According to Defi Llama data, the total value of funds locked on the protocol had dropped to less than $93,000 on December 25 from around $13 million.
Protocol for decentralised finance Defrost Finance said it was hacked on December 23, but blockchain security firm Peckshield speculated, citing “community intel,” that the exploit could have been a rug pull for $12 million.
The Defrost team stated in a tweet thread posted on December 25 that the first attack used a flash loan to drain funds from its V2 product. A larger attack exploited V1 using the owner key. The protocol, which provides leveraged trading on the Avalanche blockchain, did not specify the amount taken.
According to Peckshield’s analysis, the attack made use of a bogus collateral token as well as manipulated pricing.
rug pull can occur when developers create and fund a liquidity pool, only to withdraw the funds after investors have purchased the related token. According to Defi Llama data, the total value of funds locked on Defrost Finance, which peaked at $95 million in February, has dropped to around $13 million in recent weeks. On December 25, it had dropped to less than $93,000.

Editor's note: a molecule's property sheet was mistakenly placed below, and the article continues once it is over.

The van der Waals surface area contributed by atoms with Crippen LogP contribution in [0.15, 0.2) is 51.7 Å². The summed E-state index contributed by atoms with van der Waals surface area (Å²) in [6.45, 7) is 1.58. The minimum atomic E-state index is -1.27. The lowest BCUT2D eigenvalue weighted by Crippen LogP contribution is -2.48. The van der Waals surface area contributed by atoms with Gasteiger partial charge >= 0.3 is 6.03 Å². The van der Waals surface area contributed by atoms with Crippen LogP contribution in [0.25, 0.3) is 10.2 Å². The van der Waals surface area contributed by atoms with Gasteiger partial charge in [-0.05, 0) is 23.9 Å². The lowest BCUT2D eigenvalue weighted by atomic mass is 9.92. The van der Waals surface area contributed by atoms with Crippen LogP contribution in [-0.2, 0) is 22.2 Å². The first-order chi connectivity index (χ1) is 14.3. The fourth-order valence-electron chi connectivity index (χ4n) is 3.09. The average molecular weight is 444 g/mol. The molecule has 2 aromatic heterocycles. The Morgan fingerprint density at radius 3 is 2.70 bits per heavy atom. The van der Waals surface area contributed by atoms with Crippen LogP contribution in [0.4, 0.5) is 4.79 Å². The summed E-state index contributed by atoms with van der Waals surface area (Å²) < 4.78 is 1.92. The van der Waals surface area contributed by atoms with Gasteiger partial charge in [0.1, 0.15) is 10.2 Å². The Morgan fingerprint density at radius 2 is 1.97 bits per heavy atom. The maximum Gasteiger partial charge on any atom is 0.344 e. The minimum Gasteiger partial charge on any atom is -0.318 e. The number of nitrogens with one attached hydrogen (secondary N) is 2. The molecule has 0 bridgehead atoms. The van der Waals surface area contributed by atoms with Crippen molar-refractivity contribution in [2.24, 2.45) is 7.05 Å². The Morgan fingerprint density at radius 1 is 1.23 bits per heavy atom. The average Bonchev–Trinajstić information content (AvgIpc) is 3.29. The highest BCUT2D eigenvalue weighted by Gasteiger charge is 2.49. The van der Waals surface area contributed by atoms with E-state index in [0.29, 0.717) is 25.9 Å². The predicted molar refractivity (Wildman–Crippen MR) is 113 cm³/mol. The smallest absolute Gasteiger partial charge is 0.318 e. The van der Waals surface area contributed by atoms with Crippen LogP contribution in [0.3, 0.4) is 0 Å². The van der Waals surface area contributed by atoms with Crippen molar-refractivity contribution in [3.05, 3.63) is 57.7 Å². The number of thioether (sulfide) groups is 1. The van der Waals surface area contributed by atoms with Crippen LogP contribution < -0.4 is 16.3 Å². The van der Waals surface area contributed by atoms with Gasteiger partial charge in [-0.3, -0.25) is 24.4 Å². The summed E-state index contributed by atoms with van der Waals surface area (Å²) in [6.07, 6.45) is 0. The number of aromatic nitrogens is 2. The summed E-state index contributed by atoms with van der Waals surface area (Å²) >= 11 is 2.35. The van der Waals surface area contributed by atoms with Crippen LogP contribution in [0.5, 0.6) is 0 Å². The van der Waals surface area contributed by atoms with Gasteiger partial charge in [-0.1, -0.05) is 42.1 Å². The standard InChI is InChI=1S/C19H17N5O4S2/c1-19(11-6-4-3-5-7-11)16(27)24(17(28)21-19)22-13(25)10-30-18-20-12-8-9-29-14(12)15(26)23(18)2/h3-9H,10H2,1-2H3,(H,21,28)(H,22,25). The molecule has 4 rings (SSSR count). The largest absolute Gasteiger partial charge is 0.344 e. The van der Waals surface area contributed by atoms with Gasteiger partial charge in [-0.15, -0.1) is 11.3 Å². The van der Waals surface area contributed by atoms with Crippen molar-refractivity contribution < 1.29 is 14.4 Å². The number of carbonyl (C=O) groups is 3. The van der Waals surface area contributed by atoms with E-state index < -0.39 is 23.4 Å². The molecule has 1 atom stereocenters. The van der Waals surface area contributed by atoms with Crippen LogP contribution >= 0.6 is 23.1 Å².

If the attack is a rug pull, it is quite unusual. Typically, the scheme’s team goes silent and cannot be reached. Defrost Finance, on the other hand, stated in a tweet that it is willing to negotiate a return of the funds with the perpetrators of the attack. An attempt to contact the company via Twitter was unsuccessful because direct messages were disabled on the account.
DeFiYield, which provides a security layer for smart contracts alongside a cross-chain digital asset management platform to help investors avoid being scammed or hacked, said it audited Defrost Finance a year ago and identified the smart contract vulnerability used in the hack.
According to Chainalysis, crypto investors lost over $2.8 billion last year due to rug pulls. Rug pulls accounted for 37% of the total illicit revenue from crypto scams that year, which was over $7.7 billion. The figure for 2022 is likely to be higher: According to a report from blockchain risk monitoring firm Solidus Labs, fraudsters deployed over 117,000 scam tokens through December 1, 41% more than in the entire year of 2021.